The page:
Brian Westbrook was asked about the doctors.
In the time since he suffered a first concussion this season, quickly followed by another, he has learned a lot about brain injuries and recovery rates, and about the NFL guidelines on the subject. But he might have learned even more about doctors.
"Every doctor," he said, "sees things a little bit different."
So, it's hard to know what to do. Each bit of advice and assurance that he can safely play football again is offset by warnings that he will be running through a large red stop sign if he attempts to run through a line.
After Westbrook's first concussion, suffered Oct. 26 against the Redskins, Westbrook sat out two games. The Eagles running back sat out until the headaches subsided and until he was responding normally to all the cognitive tests mandated by league policy. He sat out until he was examined by the "independent" experts in Pittsburgh, guys with good reputations who also happen to have a financial relationship with the Steelers and the league.
"I learned from the doctors that you won't have a high risk of getting [more] concussions if you heal completely," Westbrook said. "That's the number one thing. You have to heal completely."
Everything about the NFL's guidelines was followed to the letter. He passed the tests. He was symptom-free. He suited up for the Nov. 15 game in San Diego, and they patted him on the back and sent him in.
And he got a second concussion.
"I was not healed completely," Westbrook said. "The training staff and the coaching staff, we did every test we could, but until you go out there and get hit, you're not so sure if you're healed completely or not. It's not like an ankle or a knee."
No, it's like a brain, and the doctors can't offer you a replacement for that later in life.
"I'm concerned about how things will happen for me in the future, how having concussions now will affect me 20 or 30 years from now," Westbrook said.
The documented evidence, although this doesn't come from those independent experts operating within the tent of the NFL, is that every concussion makes the next one more likely. An accumulation of brain injuries has been shown to lead to cases of dementia in later life.
There are dozens of retired football players trying to petition the league and the players' association for help with long-term disabilities, many related to the effects of repeated concussions. They aren't getting very far. The NFL is in no hurry to open that wormy can and admit any liability. The union, more worried about forthcoming collective-bargaining issues, just rubber-stamps the improvements to the league's official policy on concussions.
Under new guidelines, every team has to identify and submit the name of an "independent" neurology expert who will be consulted if a player suffers a concussion. Those candidates have to be approved by both the league and the NFLPA.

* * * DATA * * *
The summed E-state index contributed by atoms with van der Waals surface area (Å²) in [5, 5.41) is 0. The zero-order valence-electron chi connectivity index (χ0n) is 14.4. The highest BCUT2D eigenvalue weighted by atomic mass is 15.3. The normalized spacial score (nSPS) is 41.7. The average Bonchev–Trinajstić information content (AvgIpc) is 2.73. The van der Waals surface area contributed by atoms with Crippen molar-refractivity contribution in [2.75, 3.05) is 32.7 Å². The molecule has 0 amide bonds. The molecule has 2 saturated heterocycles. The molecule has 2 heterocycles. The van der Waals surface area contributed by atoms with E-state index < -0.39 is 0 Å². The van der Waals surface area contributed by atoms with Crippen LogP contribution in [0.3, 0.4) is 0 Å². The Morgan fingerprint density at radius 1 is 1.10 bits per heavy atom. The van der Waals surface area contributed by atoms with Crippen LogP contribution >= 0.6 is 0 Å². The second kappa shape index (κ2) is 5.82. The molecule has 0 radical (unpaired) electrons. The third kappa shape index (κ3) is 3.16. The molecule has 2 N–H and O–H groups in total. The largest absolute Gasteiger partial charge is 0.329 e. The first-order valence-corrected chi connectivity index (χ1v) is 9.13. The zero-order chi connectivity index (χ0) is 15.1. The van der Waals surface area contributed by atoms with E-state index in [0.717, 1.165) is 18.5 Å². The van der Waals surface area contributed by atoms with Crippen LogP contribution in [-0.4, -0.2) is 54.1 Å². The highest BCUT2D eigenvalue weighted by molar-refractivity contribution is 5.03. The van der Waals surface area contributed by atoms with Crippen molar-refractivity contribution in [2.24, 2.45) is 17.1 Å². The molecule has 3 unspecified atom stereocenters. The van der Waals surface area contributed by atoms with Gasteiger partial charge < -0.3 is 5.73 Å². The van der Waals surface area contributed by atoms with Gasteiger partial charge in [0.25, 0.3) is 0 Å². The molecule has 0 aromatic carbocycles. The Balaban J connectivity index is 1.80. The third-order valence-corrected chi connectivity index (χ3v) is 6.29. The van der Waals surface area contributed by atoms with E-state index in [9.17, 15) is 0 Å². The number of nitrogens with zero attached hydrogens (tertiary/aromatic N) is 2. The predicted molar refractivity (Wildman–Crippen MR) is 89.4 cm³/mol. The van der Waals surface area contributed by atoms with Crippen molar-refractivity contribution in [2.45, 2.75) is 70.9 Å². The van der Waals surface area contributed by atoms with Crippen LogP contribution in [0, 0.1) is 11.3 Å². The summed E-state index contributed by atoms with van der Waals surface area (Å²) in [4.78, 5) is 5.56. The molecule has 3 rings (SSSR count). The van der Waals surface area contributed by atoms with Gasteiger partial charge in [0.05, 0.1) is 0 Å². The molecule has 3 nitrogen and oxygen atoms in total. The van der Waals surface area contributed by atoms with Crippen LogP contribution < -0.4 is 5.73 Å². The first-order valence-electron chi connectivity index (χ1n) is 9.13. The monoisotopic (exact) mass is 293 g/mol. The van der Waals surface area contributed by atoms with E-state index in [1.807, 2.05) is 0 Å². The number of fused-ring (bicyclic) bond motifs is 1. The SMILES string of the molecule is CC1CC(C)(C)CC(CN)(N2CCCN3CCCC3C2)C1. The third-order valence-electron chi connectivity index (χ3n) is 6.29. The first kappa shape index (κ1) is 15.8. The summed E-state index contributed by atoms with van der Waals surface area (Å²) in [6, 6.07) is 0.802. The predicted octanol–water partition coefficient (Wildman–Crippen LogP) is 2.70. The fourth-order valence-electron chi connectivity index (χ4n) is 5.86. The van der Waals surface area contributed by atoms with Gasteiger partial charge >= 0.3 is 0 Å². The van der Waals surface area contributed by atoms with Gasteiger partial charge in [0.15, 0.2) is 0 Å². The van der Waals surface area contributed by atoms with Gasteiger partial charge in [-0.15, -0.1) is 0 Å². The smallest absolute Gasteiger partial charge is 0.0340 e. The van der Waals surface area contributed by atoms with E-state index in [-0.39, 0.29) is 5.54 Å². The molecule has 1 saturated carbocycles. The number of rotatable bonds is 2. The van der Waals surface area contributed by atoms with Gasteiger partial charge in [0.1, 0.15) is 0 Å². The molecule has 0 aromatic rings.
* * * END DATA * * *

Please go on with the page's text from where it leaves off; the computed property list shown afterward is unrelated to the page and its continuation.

So far, amazingly enough, everyone's been approved. Everything's fine. The policy works!
And Brian Westbrook puts his helmet back on, after being assured he is healed, and he suffers that second concussion right away.
". . . Until you go out there and get hit, you're not so sure if you're healed completely or not," as Westbrook said.
It would make sense that the Eagles would be even more cautious this time. Westbrook returned to light practice this week, taking some noncontact repetitions with the scout team. If the exertion caused a resumption of the headaches or other symptoms, he would be backed off, of course.
But even if there are no symptoms, even if Westbrook can pass all the cognitive tests and do the Sunday crossword in French, that doesn't guarantee anything.
"You gradually get him back in and then see," coach Andy Reid said. "The only way to do it is to take baby steps and see how he feels. I'm not going to throw him in there if he's not feeling right. That's not going to happen."
Feeling right didn't help Westbrook the last time, though. And you wonder, after what he has gone through, why Westbrook has not sought out a truly independent expert for an evaluation that isn't sealed with the stamp of the NFL.
He said he is considering getting a fresh perspective. He and his agent are in that process, he said. In the nearly seven weeks since the first concussion, that hasn't happened yet, however. That's a choice he is making, too, and the reason is obvious.
"You want to play the game. You see situations with boxers where they always want to fight the next fight, and you ask them why they want to come back," Westbrook said. "I think it's because of the love of the game. You still think you can play."
Just as he has always done on the football field, Westbrook has searched for the hole that will let him through. The advice he has received so far will let him through. The advice he would get outside might not. It could be just that simple.
The doctors said "once you're back 100 percent healthy . . . you basically have the same risk as you would if you never had a concussion," Westbrook said. "Those are the answers that I wanted to hear, that I needed to hear, and those are the things that really concerned me."
He heard what he wanted to hear, and after all he has learned about concussions, and all he has learned about doctors, he chose to listen. He could be right, but he might not know for sure until it's too late.